Institute for Economic and Social Research

Seminar | Xuan Wang, Vrije Universiteit Amsterdam


Time: June 20 (Mon.), 16:00 – 17:00 (Beijing Time)

Title: Paper 1:  Banks, Money, and the Zero Lower Bound on Deposit Rates

            Paper 2:  Corporate Legacy Debt, Inflation, and the Efficacy of Monetary Policy


About the Speaker:

Xuan Wang (PhD in Financial Economics, MPhil Economics, University of Oxford), Assistant Professor of Finance at Vrije Universiteit Amsterdam, Lecturer at Tinbergen Institute, research fellowship visitor at HKMA. Research areas focus on international and macro-finance, money and default, financial stability, climate risks. Papers have been published in Journal of Economic Dynamics and Control, Journal of Banking and Finance. Referee service for Journal of Economic Theory, Economic Theory, International Journal of Central Banking, China Economic Review. Working papers have been accepted to AEA, EEA, CEBRA, Econometric Society Meeting, KVS, Royal Economic Society, MFA international conferences. Working Paper ‘Bankruptcy Codes and Risk Sharing of Currency Unions’ awarded top 10 finalist of the 2020 European Central Bank Young Economist Competition and was invited to be presented at the European Commission. Co-organiser of Oxford SAID – ETH Zurich Risk Centre Macro-Finance Conference. Teaching covers PhD level Macroeconomics with Financial Frictions and undergraduate level International Finance.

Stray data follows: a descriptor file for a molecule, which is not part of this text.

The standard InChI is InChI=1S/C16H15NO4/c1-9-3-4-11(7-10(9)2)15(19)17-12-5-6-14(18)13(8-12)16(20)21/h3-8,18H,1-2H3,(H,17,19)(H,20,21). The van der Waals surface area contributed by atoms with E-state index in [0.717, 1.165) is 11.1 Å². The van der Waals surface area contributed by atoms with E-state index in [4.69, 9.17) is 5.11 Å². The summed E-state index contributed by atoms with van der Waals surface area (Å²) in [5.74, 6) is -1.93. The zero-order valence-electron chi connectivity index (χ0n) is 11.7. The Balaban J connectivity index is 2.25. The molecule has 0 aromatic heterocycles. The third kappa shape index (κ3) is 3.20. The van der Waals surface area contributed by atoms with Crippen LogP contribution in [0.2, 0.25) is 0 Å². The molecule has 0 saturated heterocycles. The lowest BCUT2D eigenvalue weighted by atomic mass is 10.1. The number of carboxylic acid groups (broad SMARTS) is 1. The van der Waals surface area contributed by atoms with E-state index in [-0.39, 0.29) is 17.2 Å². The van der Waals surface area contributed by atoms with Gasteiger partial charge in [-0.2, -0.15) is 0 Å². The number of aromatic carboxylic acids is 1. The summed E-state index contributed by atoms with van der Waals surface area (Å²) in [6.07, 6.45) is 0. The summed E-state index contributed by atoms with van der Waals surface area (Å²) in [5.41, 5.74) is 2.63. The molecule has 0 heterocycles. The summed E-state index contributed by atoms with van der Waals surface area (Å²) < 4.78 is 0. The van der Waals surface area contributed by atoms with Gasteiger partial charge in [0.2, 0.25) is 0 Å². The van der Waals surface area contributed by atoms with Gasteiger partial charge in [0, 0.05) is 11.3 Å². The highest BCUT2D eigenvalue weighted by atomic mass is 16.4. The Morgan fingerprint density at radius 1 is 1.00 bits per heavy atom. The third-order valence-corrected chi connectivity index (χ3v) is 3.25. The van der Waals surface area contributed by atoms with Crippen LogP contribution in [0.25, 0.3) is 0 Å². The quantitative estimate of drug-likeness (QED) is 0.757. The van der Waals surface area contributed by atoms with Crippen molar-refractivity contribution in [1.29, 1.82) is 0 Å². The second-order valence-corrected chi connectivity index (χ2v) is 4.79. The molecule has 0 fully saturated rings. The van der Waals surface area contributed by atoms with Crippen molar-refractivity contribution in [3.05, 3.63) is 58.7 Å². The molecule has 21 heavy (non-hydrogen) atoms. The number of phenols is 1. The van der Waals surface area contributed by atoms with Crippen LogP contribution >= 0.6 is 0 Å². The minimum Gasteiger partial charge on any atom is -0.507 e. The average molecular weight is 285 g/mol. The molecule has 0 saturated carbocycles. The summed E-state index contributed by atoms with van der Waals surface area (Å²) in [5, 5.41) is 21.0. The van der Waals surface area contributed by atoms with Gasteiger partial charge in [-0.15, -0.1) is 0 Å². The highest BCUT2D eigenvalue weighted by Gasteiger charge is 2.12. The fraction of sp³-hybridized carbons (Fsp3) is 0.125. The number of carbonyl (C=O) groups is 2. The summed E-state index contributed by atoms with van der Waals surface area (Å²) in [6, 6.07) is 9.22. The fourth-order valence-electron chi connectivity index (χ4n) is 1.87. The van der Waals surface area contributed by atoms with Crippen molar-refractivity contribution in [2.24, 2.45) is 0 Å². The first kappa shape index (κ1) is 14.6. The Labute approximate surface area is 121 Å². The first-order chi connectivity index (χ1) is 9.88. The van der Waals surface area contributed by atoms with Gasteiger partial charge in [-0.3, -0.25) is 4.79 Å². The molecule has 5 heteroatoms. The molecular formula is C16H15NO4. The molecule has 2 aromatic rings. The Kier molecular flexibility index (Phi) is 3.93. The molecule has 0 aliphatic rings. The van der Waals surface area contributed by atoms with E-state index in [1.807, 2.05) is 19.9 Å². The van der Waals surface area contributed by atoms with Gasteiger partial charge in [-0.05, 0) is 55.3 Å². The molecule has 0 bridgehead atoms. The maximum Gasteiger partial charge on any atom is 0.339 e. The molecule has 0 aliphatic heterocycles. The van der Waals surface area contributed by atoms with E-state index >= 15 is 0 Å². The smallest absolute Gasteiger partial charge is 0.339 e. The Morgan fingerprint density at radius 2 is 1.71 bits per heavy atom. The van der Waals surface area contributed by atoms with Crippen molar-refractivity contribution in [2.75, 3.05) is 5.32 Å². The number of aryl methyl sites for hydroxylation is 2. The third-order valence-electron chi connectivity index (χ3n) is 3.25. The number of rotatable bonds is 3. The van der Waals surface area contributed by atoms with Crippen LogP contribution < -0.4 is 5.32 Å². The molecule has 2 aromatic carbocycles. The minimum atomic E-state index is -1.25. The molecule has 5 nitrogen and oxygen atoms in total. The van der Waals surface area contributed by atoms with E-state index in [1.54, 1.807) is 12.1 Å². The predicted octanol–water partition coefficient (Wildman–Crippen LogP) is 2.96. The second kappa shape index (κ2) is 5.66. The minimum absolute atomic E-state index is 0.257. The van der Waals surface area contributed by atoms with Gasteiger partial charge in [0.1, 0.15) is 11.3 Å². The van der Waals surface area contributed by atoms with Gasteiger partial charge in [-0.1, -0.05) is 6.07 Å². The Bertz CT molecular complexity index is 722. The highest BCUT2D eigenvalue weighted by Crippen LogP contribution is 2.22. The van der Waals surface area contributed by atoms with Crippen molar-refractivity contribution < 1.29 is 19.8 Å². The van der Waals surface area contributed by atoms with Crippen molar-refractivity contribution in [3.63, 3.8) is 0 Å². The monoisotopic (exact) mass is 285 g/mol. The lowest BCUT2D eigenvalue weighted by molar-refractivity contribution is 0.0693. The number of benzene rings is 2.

Paper 1:

We develop a New Keynesian model where all payments between agents require bank deposits, bank deposits are created through disbursement of bank loans, and banks face convex lending costs. At the zero lower bound on deposit rates (ZLBD), changes in policy rates affect activity through both real interest rates and banks’ net interest margins (NIMs). At empirically plausible credit supply elasticities, the Phillips curve is very flat at the ZLBD. This is because inflation increases NIMs, credit, deposits, and thereby output, while higher NIMs also dampen inflation by relaxing price setters’ credit rationing constraint. At the ZLBD, monetary policy has far larger effects on output relative to inflation, and inflation feedback rules stabilize output less effectively than rules that also respond to credit. For post-COVID-19 policy, this suggests urgency in returning inflation to targets, caution with negative policy rates, and a strong influence of credit conditions on rate setting.

Paper 2:

The COVID-19 pandemic has coincided with a rapid increase in indebtedness. Although the rise in public debt and its policy implications have recently received much attention, the rise in corporate debt has received less so. We argue that high levels of corporate debt may impede the transmission mechanism of monetary policy and make it less effective in controlling inflation. In an environment with working capital financing requirements, when firms' indebtedness is sufficiently high, the income effect of higher nominal interest rates offsets or even dominates its usual negative substitution effect on aggregate demand and is quantitatively important. This mechanism is independent of standard financial and nominal frictions and aggravates the trade-off between inflation and output stabilisation.


Copyright © 2019 Institute for Economic and Social Research ICP record No.: Yue ICP Bei No. 12087612